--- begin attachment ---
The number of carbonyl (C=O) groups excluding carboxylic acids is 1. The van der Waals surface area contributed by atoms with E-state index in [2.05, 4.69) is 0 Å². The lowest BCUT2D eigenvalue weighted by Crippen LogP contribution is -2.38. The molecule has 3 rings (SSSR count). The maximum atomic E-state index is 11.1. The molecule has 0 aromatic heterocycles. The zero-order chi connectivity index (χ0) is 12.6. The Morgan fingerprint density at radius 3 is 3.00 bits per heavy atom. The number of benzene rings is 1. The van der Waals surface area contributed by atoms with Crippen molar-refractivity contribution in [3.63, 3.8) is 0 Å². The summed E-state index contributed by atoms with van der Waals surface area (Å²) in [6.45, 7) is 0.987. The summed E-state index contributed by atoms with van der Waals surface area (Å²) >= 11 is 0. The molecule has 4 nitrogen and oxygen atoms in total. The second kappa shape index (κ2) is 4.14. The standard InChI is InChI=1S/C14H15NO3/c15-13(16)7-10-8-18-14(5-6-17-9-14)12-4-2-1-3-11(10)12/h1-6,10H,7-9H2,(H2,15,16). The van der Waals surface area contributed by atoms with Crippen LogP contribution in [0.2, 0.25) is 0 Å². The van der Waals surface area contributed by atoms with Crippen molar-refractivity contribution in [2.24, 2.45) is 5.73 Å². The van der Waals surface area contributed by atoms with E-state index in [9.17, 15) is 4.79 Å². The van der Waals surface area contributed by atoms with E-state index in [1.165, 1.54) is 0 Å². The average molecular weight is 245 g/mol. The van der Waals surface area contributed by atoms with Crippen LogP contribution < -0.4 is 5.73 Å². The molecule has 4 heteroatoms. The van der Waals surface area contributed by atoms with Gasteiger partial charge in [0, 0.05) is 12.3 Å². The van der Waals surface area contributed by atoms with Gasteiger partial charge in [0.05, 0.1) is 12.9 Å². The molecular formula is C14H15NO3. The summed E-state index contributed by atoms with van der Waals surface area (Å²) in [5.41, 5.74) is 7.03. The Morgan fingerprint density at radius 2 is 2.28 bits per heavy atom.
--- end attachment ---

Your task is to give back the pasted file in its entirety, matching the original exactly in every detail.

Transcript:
The number of carbonyl (C=O) groups excluding carboxylic acids is 1. The van der Waals surface area contributed by atoms with E-state index in [2.05, 4.69) is 0 Å². The lowest BCUT2D eigenvalue weighted by Crippen LogP contribution is -2.38. The molecule has 3 rings (SSSR count). The maximum atomic E-state index is 11.1. The molecule has 0 aromatic heterocycles. The zero-order chi connectivity index (χ0) is 12.6. The Morgan fingerprint density at radius 3 is 3.00 bits per heavy atom. The number of benzene rings is 1. The van der Waals surface area contributed by atoms with Crippen molar-refractivity contribution in [3.63, 3.8) is 0 Å². The summed E-state index contributed by atoms with van der Waals surface area (Å²) in [6.45, 7) is 0.987. The summed E-state index contributed by atoms with van der Waals surface area (Å²) >= 11 is 0. The molecule has 4 nitrogen and oxygen atoms in total. The second kappa shape index (κ2) is 4.14. The standard InChI is InChI=1S/C14H15NO3/c15-13(16)7-10-8-18-14(5-6-17-9-14)12-4-2-1-3-11(10)12/h1-6,10H,7-9H2,(H2,15,16). The van der Waals surface area contributed by atoms with Crippen LogP contribution in [0.2, 0.25) is 0 Å². The van der Waals surface area contributed by atoms with Crippen molar-refractivity contribution in [2.24, 2.45) is 5.73 Å². The van der Waals surface area contributed by atoms with E-state index in [9.17, 15) is 4.79 Å². The van der Waals surface area contributed by atoms with E-state index in [1.165, 1.54) is 0 Å². The average molecular weight is 245 g/mol. The van der Waals surface area contributed by atoms with Crippen LogP contribution < -0.4 is 5.73 Å². The molecule has 4 heteroatoms. The van der Waals surface area contributed by atoms with Gasteiger partial charge in [0, 0.05) is 12.3 Å². The van der Waals surface area contributed by atoms with Gasteiger partial charge in [0.05, 0.1) is 12.9 Å². The molecular formula is C14H15NO3. The summed E-state index contributed by atoms with van der Waals surface area (Å²) in [5.41, 5.74) is 7.03. The Morgan fingerprint density at radius 2 is 2.28 bits per heavy atom.